Four fins are faster than tri fins.
Four Fins are looser than tri fins.
Four fins ride the barrel higher and tighter than a tri fin.
They drop in easier.
They come out of the gate quicker.
Accelerate on cutbacks.
Do better airs.
Can be ridden shorter.
Draw new and different lines.
Josh Kerr is one of the half-dozen or so of the ASP World Tour who regularly experiment with quads.
So why isn't every surfer on the planet riding one?
It's all Hype?
The pros don't so I won't?
Maybe shapers don't have it right...yet?
Perhaps if there were a ubiquitous effort, a Manhattan Quad Project, the design would evolve at a faster rate and all would enjoy the benefits.
Sorry, somebody has to win a major friggin contest on one first. (Biggest win? CJ won the Body Glove Surfbout on a quad in '07.)
So at this point, who seems to like them and who doesn't? And why?
Typical first impression of a quad is this: fast and loose, but not confident without something directly under the back foot. It takes a few sessions to trust the setup -- and run with the positive attributes.
The lack of an auto-centering sensation seems to be a common complaint from most detractors. Without a center fin, a lot of surfers miss the instant feedback from the back foot and the ability to do quick adjustments. With quads there is an information gap in rail change that varies widely depending on fin (rear especially) position.
Backhand performance is also a concern of 3-fin loyalists. Going heelside, the rider delivers more power through the rear foot and specifically the heel. Visualize foot angle and where the energy is going...for most surfers pretty much in line with the rear fin, three inches and change from the back end.
Early days of the 3-fin, I'd put rear fins way back on some rider's tail blocks. It was necessary to do this to keep more powerful, rear-foot surfers from blowing their tails out on acute direction changes. Occy's were set at 2 3/4" and some of Tom Carroll's trailers were as far back as 2" from the end of the board. As rockers and outlines evolved, the rears crept up to 3 1/4" to 3 1/2" on an average shortboard.
If a rear fin on a tri is moved up an inch or two from the placement most people are used to, the board loses drive, hold, and moves the pivot point further forward. A surfer would have to completely readjust his rear foot placement. Same holds true with a quad.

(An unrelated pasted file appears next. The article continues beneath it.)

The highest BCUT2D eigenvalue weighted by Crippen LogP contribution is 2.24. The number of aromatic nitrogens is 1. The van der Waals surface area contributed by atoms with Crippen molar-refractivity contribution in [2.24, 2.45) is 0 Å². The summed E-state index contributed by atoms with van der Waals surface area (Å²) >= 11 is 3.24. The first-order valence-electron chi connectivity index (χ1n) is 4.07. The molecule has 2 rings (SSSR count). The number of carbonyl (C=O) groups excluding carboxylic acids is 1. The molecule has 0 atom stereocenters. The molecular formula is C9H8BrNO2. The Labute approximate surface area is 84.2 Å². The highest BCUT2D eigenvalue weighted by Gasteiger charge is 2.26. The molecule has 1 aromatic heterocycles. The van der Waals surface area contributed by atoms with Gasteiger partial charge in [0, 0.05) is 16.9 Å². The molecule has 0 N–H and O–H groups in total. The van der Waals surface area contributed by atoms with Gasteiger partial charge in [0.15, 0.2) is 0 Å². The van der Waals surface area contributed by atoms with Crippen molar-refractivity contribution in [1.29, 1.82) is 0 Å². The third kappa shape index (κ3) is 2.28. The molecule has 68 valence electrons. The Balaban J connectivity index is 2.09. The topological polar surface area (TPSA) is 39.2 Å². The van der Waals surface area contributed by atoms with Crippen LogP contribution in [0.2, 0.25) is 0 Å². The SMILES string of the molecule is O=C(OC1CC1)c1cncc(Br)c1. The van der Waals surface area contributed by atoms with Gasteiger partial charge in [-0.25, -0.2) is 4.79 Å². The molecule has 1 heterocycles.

Which leads to probably one of, if not the single most important detail in designing a 4-fin surfboard: fin positioning. Not weird-ass tails. Not crazy bottom contours. Fins. How big they are, outlines, and foils. Where they are, their relative positioning with respect to each other, cant and nose vector.
Jamie Sterling is a fan of quads in the barrel at Teahupoo 'cause they go fast and hold at speed. Photo: Tyler Cuddy
Early on I took a fairly simplistic approach to it.
Early quads were an attempt to add drive and control to twins. In 1980/81, Twins were de rigueur. Since 1982/83, tri-fins were most surfers' experiential basis. In my mind, I'm starting with a tri-fin. So I took the rear fin on a tri, and was theoretically splitting it in half. The more the rider wants the feel of a tri, the further back and closer together I'd keep the fins. If a rider was after more of a twin-fin feel, I'd move the rears towards the rail and the front fins.
My common middle ground: for argument's sake, a 6'2" tri-fin has fronts at 11" and rears at 3 1/4". A lot of designers go half the distance on a quad, so that would put the rears at 5 1/2" and the same distance from the rail, about 1 1/8". In my humble opinion, I feel this is a little on the neutral side. I split the difference on distance from the tail (tri vs. quad: 2 1/4"), which would be 3 1/4" plus 1 1/8"...or 4 3/8". Easier math: 7' board. Fins at 12" and 4" on a tri. Half the distance is 6". Split the difference, 5" for a quad. On average, I try to keep my rears about 2" in from the rail. That's a generalization. It becomes a more complicated depending on tail width and board length.